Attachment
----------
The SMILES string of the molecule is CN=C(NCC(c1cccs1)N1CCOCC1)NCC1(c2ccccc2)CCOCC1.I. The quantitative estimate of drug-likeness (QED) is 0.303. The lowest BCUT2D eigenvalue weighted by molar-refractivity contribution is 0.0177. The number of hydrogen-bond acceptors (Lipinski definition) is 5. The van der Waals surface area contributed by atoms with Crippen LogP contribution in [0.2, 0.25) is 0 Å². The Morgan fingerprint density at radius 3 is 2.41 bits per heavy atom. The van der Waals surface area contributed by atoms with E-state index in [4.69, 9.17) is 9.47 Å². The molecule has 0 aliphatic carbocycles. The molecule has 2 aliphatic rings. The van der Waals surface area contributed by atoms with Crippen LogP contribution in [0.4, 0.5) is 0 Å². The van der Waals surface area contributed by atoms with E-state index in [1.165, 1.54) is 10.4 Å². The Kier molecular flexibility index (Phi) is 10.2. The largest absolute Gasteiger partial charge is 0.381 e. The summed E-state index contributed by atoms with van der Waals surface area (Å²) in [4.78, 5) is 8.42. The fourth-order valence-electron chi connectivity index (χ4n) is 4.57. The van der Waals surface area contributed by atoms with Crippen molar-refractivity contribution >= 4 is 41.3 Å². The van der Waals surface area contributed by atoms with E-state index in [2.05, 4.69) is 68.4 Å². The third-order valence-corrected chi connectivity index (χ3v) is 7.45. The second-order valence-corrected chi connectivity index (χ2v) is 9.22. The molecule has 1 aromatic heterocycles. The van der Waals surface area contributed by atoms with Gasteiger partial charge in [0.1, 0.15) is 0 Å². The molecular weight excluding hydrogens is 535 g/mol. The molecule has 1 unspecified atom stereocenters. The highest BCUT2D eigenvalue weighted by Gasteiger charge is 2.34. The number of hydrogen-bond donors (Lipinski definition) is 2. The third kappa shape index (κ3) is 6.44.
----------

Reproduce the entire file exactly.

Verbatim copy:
The SMILES string of the molecule is CN=C(NCC(c1cccs1)N1CCOCC1)NCC1(c2ccccc2)CCOCC1.I. The quantitative estimate of drug-likeness (QED) is 0.303. The lowest BCUT2D eigenvalue weighted by molar-refractivity contribution is 0.0177. The number of hydrogen-bond acceptors (Lipinski definition) is 5. The van der Waals surface area contributed by atoms with Crippen LogP contribution in [0.2, 0.25) is 0 Å². The Morgan fingerprint density at radius 3 is 2.41 bits per heavy atom. The van der Waals surface area contributed by atoms with E-state index in [4.69, 9.17) is 9.47 Å². The molecule has 0 aliphatic carbocycles. The molecule has 2 aliphatic rings. The van der Waals surface area contributed by atoms with Crippen LogP contribution in [0.4, 0.5) is 0 Å². The van der Waals surface area contributed by atoms with E-state index in [1.165, 1.54) is 10.4 Å². The Kier molecular flexibility index (Phi) is 10.2. The largest absolute Gasteiger partial charge is 0.381 e. The summed E-state index contributed by atoms with van der Waals surface area (Å²) in [4.78, 5) is 8.42. The fourth-order valence-electron chi connectivity index (χ4n) is 4.57. The van der Waals surface area contributed by atoms with Crippen molar-refractivity contribution >= 4 is 41.3 Å². The van der Waals surface area contributed by atoms with E-state index in [2.05, 4.69) is 68.4 Å². The third-order valence-corrected chi connectivity index (χ3v) is 7.45. The second-order valence-corrected chi connectivity index (χ2v) is 9.22. The molecule has 1 aromatic heterocycles. The van der Waals surface area contributed by atoms with Gasteiger partial charge in [0.1, 0.15) is 0 Å². The molecular weight excluding hydrogens is 535 g/mol. The molecule has 1 unspecified atom stereocenters. The highest BCUT2D eigenvalue weighted by Gasteiger charge is 2.34. The number of hydrogen-bond donors (Lipinski definition) is 2. The third kappa shape index (κ3) is 6.44.